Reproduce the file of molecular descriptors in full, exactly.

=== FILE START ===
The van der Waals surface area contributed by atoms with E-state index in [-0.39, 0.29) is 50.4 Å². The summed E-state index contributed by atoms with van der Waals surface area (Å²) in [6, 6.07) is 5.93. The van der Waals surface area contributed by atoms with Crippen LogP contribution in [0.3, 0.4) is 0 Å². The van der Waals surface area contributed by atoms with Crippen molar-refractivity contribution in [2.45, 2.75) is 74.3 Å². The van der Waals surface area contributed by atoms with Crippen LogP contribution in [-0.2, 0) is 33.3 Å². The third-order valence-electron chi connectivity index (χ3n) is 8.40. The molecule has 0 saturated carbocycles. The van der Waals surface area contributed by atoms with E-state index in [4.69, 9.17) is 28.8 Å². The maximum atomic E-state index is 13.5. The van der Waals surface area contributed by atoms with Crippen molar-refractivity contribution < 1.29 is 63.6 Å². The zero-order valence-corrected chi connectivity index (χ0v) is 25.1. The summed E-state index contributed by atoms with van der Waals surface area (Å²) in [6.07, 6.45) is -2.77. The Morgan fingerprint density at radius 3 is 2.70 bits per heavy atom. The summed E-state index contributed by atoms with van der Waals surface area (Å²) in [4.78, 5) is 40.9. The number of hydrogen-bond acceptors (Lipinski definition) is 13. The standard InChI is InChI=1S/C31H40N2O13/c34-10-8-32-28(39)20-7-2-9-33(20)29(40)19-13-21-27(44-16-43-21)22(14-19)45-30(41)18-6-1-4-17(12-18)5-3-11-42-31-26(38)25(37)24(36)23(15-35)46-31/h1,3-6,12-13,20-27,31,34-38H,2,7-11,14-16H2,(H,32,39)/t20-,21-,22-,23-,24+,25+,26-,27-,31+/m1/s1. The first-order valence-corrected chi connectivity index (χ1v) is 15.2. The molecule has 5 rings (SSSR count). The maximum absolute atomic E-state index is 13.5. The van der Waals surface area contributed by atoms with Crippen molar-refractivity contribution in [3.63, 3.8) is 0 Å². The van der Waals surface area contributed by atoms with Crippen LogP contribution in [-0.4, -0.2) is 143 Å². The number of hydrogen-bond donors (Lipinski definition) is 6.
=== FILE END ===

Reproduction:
The van der Waals surface area contributed by atoms with E-state index in [-0.39, 0.29) is 50.4 Å². The summed E-state index contributed by atoms with van der Waals surface area (Å²) in [6, 6.07) is 5.93. The van der Waals surface area contributed by atoms with Crippen LogP contribution in [0.3, 0.4) is 0 Å². The van der Waals surface area contributed by atoms with Crippen molar-refractivity contribution in [2.45, 2.75) is 74.3 Å². The van der Waals surface area contributed by atoms with Crippen LogP contribution in [-0.2, 0) is 33.3 Å². The third-order valence-electron chi connectivity index (χ3n) is 8.40. The molecule has 0 saturated carbocycles. The van der Waals surface area contributed by atoms with E-state index in [4.69, 9.17) is 28.8 Å². The maximum atomic E-state index is 13.5. The van der Waals surface area contributed by atoms with Crippen molar-refractivity contribution < 1.29 is 63.6 Å². The zero-order valence-corrected chi connectivity index (χ0v) is 25.1. The summed E-state index contributed by atoms with van der Waals surface area (Å²) in [6.07, 6.45) is -2.77. The Morgan fingerprint density at radius 3 is 2.70 bits per heavy atom. The summed E-state index contributed by atoms with van der Waals surface area (Å²) in [4.78, 5) is 40.9. The number of hydrogen-bond acceptors (Lipinski definition) is 13. The standard InChI is InChI=1S/C31H40N2O13/c34-10-8-32-28(39)20-7-2-9-33(20)29(40)19-13-21-27(44-16-43-21)22(14-19)45-30(41)18-6-1-4-17(12-18)5-3-11-42-31-26(38)25(37)24(36)23(15-35)46-31/h1,3-6,12-13,20-27,31,34-38H,2,7-11,14-16H2,(H,32,39)/t20-,21-,22-,23-,24+,25+,26-,27-,31+/m1/s1. The first-order valence-corrected chi connectivity index (χ1v) is 15.2. The molecule has 5 rings (SSSR count). The maximum absolute atomic E-state index is 13.5. The van der Waals surface area contributed by atoms with Crippen molar-refractivity contribution in [3.63, 3.8) is 0 Å². The van der Waals surface area contributed by atoms with Crippen LogP contribution in [-0.4, -0.2) is 143 Å². The number of hydrogen-bond donors (Lipinski definition) is 6.